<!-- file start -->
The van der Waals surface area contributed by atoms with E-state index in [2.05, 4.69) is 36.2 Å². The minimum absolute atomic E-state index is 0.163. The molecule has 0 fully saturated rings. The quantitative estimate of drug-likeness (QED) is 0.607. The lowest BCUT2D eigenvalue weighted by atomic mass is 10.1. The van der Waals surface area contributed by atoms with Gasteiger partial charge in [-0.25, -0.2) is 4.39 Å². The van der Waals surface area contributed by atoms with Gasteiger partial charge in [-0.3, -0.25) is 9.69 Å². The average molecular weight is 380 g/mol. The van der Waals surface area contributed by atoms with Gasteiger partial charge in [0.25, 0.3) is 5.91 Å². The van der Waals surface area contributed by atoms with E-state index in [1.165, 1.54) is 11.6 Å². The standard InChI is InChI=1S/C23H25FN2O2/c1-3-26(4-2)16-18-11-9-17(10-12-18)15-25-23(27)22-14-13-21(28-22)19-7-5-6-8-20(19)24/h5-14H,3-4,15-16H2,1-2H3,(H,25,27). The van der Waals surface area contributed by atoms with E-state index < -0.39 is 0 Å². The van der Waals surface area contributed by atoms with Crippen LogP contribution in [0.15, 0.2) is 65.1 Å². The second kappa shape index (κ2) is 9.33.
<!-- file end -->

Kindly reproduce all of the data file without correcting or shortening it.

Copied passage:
The van der Waals surface area contributed by atoms with E-state index in [2.05, 4.69) is 36.2 Å². The minimum absolute atomic E-state index is 0.163. The molecule has 0 fully saturated rings. The quantitative estimate of drug-likeness (QED) is 0.607. The lowest BCUT2D eigenvalue weighted by atomic mass is 10.1. The van der Waals surface area contributed by atoms with Gasteiger partial charge in [-0.25, -0.2) is 4.39 Å². The van der Waals surface area contributed by atoms with Gasteiger partial charge in [-0.3, -0.25) is 9.69 Å². The average molecular weight is 380 g/mol. The van der Waals surface area contributed by atoms with Gasteiger partial charge in [0.25, 0.3) is 5.91 Å². The van der Waals surface area contributed by atoms with E-state index in [1.165, 1.54) is 11.6 Å². The standard InChI is InChI=1S/C23H25FN2O2/c1-3-26(4-2)16-18-11-9-17(10-12-18)15-25-23(27)22-14-13-21(28-22)19-7-5-6-8-20(19)24/h5-14H,3-4,15-16H2,1-2H3,(H,25,27). The van der Waals surface area contributed by atoms with E-state index < -0.39 is 0 Å². The van der Waals surface area contributed by atoms with Crippen LogP contribution in [0.15, 0.2) is 65.1 Å². The second kappa shape index (κ2) is 9.33.